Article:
“Our approach is to use publish-subscribe middleware, using DDS [Data Distribution Service] communication and ROS 2 [the Robot Operating System] to make different sensors plug and play for users or developers,” Cross said. “We want to improve ease of use and enable integrators to rapidly add devices without having to hack subpar systems or build them from scratch.”
“We want to create a drop-in replacement board for Blue Robotics ROVs that would create space and improve processing performance,” he said. “It's designed for ROVs, but is adaptable to AUVs [autonomous underwater vehicles], ASVs [autonomous surface vehicles], and UUVs [unmanned underwater vehicles].”
“The motherboard supports NVIDIA Jetson and STM332 MCU [microcontroller units] for real-time control and I/O,” said Cross. “For example, to upgrade a camera for low-light sensitivity, we provide the basic software for adding software and increasing performance. Software updates are all packaged.”
How much do marine robotics vendors rely on proprietary software?
“It is an issue in our space,” acknowledged Cross. “Others have closed ecosystems and are harder to modify. Some of the large working-class ROVs in oil and gas are multimillion-dollar robots that are deployed off large ships that have control centers with 30 screens. Each camera has a dedicated camera and a screen—there is no system that ties them all together. It's not even possible because there are no common standards or protocols.”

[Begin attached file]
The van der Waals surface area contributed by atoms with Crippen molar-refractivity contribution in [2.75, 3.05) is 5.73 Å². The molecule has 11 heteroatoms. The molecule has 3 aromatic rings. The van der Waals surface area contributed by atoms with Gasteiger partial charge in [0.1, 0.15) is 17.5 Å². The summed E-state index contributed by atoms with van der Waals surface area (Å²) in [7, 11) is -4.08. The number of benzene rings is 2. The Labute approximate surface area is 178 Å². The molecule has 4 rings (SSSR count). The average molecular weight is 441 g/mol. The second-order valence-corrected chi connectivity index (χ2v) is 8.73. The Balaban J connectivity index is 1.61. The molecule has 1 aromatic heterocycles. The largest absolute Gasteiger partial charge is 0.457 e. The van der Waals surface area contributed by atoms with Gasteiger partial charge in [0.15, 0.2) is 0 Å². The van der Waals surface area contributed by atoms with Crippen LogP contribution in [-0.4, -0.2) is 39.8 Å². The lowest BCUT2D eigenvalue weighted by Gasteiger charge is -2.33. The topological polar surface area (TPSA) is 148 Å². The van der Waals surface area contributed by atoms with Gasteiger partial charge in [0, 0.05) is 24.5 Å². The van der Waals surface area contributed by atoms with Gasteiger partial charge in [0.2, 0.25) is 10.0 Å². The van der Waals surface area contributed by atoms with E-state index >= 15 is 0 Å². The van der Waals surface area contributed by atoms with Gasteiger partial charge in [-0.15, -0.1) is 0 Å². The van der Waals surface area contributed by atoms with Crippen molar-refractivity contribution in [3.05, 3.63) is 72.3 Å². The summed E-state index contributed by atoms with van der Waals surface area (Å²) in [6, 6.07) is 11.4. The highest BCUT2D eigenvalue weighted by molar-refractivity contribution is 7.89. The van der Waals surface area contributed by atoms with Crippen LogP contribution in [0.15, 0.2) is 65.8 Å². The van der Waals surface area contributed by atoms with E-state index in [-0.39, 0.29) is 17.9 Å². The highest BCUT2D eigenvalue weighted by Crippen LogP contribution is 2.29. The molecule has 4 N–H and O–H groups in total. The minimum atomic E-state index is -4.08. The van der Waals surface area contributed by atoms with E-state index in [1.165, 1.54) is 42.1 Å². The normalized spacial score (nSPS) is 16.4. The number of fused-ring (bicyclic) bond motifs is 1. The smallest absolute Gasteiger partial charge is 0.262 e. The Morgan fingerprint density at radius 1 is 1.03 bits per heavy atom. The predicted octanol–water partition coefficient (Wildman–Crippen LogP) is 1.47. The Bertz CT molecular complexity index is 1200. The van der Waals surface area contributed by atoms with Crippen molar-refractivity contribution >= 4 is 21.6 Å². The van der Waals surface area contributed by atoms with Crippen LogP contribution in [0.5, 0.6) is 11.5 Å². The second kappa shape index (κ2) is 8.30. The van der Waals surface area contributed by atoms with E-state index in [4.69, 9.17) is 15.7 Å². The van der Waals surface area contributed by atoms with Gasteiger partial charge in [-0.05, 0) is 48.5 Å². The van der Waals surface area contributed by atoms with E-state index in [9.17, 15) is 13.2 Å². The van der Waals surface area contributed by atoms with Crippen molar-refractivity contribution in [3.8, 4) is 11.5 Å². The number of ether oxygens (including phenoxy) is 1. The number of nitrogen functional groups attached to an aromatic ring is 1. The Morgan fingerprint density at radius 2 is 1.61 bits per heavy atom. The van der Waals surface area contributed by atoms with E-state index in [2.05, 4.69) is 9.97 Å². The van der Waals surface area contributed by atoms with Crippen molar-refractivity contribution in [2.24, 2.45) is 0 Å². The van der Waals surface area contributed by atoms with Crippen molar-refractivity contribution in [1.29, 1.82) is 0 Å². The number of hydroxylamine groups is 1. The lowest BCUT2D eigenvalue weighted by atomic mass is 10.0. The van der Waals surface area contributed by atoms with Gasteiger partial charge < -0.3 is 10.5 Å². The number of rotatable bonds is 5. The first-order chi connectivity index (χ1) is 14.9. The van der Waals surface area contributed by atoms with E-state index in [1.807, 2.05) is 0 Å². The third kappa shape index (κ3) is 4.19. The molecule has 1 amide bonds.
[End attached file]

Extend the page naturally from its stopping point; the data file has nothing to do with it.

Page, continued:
“We don't want lock-in; we want to provide flexibility and usability,” he said. “With one protocol and parallel APIs [application programming interfaces] with ROS and DDS, we have common data types, so any new camera is immediately compatible with recordings. We put wrappers around sonar and positioning systems so their data can go into a common bus. Right now, it's separate data links into separate computers.”
“The industry is changing from low-cost systems upwards,” Cross said. “We're still supporting people with proprietary pieces with end-to-end links. They can pass encrypted data to their own software, such as for an Arduino-based device on the vehicle, to a client app so that none of our software needs to be recompiled, and they don't have to deal with the vehicle layer.”
“But if you want data integrated for control or sensor fusion, our APIs are explicit and open,” he claimed. “Mission Robotics' technology allows users to use a single laptop to record all data, time-sychronized.”
RTI Connext can reduce barriers